The INHSU annual conference is a unique opportunity to connect with the global community working to improve health outcomes for people who use drugs including the prevention, treatment and care of hepatitis C. The conference is hosted by the International Network on Hepatitis in Substance Users (INHSU).
National Volunteer Week (NVW) is the annual celebration to acknowledge the generous contribution of our nation’s volunteers.
National Volunteer Week 2020 will run from Monday 18 May – Sunday 24 May 2020.
The theme for National Volunteer Week 2020 is “Changing Communities. Changing Lives”
National Sorry Day is a significant day for Aboriginal and Torres Strait Islander peoples, and particularly for Stolen Generations survivors.
The idea of holding a ‘Sorry Day’ was first mentioned as one of the 54 recommendations of the Bringing them home report, which was tabled in Parliament on 26 May 1997. This report was the result of a two year National Inquiry into the forcible removal of Indigenous children from their families, communities and cultural identity.
On 26 May 1998 the first ‘Sorry Day’ was held in Sydney, it is now commemorated across Australia, with many thousands of people participating in memorials and commemorative events, in acknowledgement of the Stolen Generations.
For Men’s Health Week communities across Australia come together and create fun and engaging events, promotions and activities tailored to the needs of men and boys. These events focus on improving and maintaining the health of our men, boys and their families, and having those meaningful conversations about the factors that keep us healthy in body and mind.
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The 2020 NRW theme is: In This Together
National Reconciliation Week is an ideal time for everyone to join the reconciliation conversation and reflect on shared histories, contributions and achievements. It is held annually from 27 May to 3 June and is a time to celebrate and build on the respectful relationships shared by Aboriginal and Torres Strait Islander people and other Australians. Preceded by National Sorry Day on 26 May, National Reconciliation Week is framed by two key events in Australia’s history, which provide strong symbols for reconciliation:
- 27 May 1967 – the referendum that saw more than 90 per cent of Australians vote to give the Australian Government power to make laws for Indigenous people and recognise them in the census.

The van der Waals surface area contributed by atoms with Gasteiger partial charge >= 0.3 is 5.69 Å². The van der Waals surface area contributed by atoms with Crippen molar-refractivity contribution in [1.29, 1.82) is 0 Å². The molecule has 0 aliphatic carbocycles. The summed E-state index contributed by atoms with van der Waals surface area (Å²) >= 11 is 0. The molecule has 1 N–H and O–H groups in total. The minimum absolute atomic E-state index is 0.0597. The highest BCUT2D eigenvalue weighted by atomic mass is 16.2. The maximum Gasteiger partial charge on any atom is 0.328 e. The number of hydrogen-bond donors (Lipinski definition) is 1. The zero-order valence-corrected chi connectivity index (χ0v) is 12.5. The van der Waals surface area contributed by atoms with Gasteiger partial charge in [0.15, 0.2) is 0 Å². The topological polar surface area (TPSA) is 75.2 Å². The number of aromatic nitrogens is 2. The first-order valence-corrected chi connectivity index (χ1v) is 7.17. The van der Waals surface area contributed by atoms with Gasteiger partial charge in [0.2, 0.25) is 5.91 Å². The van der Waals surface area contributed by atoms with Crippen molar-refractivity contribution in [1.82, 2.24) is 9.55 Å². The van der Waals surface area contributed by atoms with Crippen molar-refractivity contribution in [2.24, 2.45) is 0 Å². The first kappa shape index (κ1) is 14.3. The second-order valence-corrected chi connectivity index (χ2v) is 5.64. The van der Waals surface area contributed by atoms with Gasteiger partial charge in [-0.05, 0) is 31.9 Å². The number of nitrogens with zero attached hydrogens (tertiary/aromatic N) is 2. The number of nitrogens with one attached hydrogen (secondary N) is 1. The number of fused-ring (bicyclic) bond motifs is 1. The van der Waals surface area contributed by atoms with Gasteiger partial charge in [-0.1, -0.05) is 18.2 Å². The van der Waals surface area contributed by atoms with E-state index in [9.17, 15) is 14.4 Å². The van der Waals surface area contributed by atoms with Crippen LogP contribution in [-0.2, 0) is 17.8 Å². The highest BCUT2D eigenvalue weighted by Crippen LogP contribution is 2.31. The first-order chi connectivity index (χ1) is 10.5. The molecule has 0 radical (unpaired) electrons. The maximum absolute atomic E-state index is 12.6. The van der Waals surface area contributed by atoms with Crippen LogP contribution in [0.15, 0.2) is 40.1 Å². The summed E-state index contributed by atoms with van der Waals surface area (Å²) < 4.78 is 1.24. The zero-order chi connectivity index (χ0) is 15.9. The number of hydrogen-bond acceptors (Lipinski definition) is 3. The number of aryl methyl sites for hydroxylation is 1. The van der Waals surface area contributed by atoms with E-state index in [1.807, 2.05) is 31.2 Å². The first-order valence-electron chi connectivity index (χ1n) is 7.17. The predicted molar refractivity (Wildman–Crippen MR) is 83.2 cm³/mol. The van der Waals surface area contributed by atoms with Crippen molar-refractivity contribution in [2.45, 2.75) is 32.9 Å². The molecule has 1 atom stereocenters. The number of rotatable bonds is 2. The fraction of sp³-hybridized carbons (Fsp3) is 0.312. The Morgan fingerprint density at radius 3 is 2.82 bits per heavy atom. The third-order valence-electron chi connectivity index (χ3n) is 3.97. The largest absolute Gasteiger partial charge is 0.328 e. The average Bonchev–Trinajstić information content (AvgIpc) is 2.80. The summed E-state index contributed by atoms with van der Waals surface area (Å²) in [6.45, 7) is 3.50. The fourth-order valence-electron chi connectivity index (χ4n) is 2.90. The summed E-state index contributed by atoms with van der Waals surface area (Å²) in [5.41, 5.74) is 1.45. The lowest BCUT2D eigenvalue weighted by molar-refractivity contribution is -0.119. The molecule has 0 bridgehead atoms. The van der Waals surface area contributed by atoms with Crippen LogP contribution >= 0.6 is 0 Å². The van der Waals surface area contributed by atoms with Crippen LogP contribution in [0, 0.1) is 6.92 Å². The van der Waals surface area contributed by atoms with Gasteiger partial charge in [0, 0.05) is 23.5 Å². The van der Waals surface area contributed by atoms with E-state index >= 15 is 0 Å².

- 3 June 1992 – the Australian High Court delivered the Mabo decision, which recognised that Indigenous people have a special relationship with the land. This paved the way for land rights known as native title. Mabo Day is held 3 June to celebrate the life of Eddie Koiki Mabo.
Indigenous Literacy Day is a national celebration of Indigenous culture, stories, language and literacy. Through activities on the day, we focus our attention on the disadvantages experienced in remote communities and encourage the rest of Australia to raise funds and advocate for more equal access to literacy resources for remote communities.
Wear it Purple Day is Friday the 28th of August, 2020. Wear it Purple Day is about showing LGBTIQ+ young people that they have the right to be proud of who they are. It is about creating safe spaces in schools, universities, workplaces and public spaces to show LGBTIQ+ young people that they are seen and supported.
This year, the theme for International Women’s Day is #EachforEqual
An equal world is an enabled world.
Individually, we’re all responsible for our own thoughts and actions – all day, every day.
We can actively choose to challenge stereotypes, fight bias, broaden perceptions, improve situations and celebrate women’s achievements.
Collectively, each one of us can help create a gender equal world.
World Hepatitis Day is observed on July 28 every year. It aims to raise global awareness of hepatitis and encourage prevention, diagnosis and treatment. World Hepatitis Day is one of eight official global public health campaigns marked by the World Health Organization (WHO).
The date (28 July) celebrates the birthdate of Nobel Laureate Baruch Samuel Blumberg, discoverer of the hepatitis B virus.
World Hepatitis Day is now recognised each year through events such as free hepatitis testing screenings, poster campaigns, political demonstrations, concerts, talk shows, flash mobs and vaccination drives.
Thanks to groundbreaking medications, elimination of hepatitis C is now an achievable goal, but one which requires the combined efforts of government, the health sector, and community to be fully realised.
During Hepatitis Awareness Week (22 July – 28 July) and with World Hepatitis Day on 28 July, NSW Health and Hepatitis NSW are encouraging all people across the state who are living with hepatitis C, to take advantage of new easy-to-take and highly effective medications.